Doron A. Peled
University of Texas at Austin, USA
Tracing the executions of concurrent programs
Concurrent programs are highly prone to errors, while
analyzing and debugging them is known to be a very difficult task.
Applying automatic and manual verification and validation techniques
to such programs is a nontrivial challenge. We describe
here two techniques, which help the user to interactively
analyze and debug concurrent programs.
The first method is the symbolic execution of traces of the
program. We compile a visual representation, in the form of a
flow graph of the concurrent processes, with one window for each
concurrent process. The user is allowed to select an interleaved
execution path. The system automatically calculates the weakest
condition for executing the path, and tries to simplify it
as much as possible. Such a path is not limited to start from
the beginning of the program, nor do the variables need to
be fully initialized. By selecting such paths, obtaining
the conditions to execute them, and interactively changing them
(e.g., by changing the order of interleaving concurrent actions, or
providing a different suffix), we can obtain a better
understanding of the program, and perform some simple verification
tasks. This technique is implemented by the PET tool.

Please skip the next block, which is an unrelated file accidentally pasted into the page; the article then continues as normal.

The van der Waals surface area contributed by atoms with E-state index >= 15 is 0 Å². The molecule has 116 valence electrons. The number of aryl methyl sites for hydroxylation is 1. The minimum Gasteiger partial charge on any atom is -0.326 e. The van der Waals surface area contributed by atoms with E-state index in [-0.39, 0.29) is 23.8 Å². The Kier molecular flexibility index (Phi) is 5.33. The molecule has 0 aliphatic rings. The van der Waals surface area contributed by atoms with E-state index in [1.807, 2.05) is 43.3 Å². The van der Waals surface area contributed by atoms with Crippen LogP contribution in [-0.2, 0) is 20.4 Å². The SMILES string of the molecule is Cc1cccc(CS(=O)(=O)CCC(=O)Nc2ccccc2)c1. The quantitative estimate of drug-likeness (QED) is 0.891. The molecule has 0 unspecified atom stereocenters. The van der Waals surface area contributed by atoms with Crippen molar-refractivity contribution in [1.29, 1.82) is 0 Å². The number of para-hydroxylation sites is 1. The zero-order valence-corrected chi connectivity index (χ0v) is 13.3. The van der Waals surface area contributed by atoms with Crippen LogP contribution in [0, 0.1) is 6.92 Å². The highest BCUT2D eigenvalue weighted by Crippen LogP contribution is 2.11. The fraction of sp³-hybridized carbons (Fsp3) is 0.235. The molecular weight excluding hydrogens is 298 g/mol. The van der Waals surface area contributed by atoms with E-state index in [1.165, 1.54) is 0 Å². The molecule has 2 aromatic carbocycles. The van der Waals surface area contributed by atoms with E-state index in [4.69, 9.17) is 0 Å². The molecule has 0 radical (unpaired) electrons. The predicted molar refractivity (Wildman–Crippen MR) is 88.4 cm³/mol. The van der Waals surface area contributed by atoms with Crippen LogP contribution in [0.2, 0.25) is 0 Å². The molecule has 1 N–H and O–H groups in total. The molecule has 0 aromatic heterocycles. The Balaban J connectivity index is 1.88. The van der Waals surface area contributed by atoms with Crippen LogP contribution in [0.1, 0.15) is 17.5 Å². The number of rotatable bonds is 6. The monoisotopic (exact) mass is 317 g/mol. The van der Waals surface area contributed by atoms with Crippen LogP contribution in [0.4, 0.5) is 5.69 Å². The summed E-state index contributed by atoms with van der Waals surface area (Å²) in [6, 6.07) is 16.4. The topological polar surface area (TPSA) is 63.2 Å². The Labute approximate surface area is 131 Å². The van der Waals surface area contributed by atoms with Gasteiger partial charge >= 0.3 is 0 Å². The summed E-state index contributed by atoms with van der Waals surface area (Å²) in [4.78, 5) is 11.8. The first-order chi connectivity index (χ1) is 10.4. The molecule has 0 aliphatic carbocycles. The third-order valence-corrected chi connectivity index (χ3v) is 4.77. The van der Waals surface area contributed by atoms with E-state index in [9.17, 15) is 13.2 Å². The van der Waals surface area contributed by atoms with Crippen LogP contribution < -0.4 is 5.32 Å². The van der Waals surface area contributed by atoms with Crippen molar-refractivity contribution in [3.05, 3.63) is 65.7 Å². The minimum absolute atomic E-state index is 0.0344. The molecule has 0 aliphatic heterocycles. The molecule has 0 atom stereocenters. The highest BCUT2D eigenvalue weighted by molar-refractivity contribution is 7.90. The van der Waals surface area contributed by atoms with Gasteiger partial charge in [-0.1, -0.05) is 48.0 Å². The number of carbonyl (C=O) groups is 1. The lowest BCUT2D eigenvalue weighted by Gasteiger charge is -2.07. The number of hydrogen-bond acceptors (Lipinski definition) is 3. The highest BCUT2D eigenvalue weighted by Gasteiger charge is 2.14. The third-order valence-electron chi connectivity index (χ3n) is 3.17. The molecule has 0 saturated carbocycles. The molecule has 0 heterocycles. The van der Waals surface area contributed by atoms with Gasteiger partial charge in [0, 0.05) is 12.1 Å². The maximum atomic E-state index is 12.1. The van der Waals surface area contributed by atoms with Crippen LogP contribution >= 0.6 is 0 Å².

Another method employed by this tool is based on the
application of temporal logic, as a way of assisting the debugging
of a concurrent or a sequential program. Temporal logic
over finite sequences is used here as a constraint formalism
that is used to control the way we step through the states of
the debugged system. Using such temporal specification and various
search strategies, we are able to traverse the executions of
the system and obtain important intuitive information
about its behaviors.
In this talk the tool and techniques will
be described and demonstrated.
Doron has all his degrees from the Technion, Israel Institute of
Technology. Graduating his DSc in 1991, he has spent a postdoc year at the
University of Warwick, UK. Doron is working in the area of formal methods,
and is interested in deductive verification, model checking and testing, as
well as combining these methods, and developing methodologies to improve the
reliability of software. He is a coauthor of the book "model checking" and
the author of the recent book "software reliability methods". Doron has
worked in Bell Laboratories from 1992 to 2001 as a member of technical
staff, and then moved to the University of Texas at Austin. Starting
September 2002, Doron is joining again the University of Warwick as a
professor of software engineering in the department of Computer Science.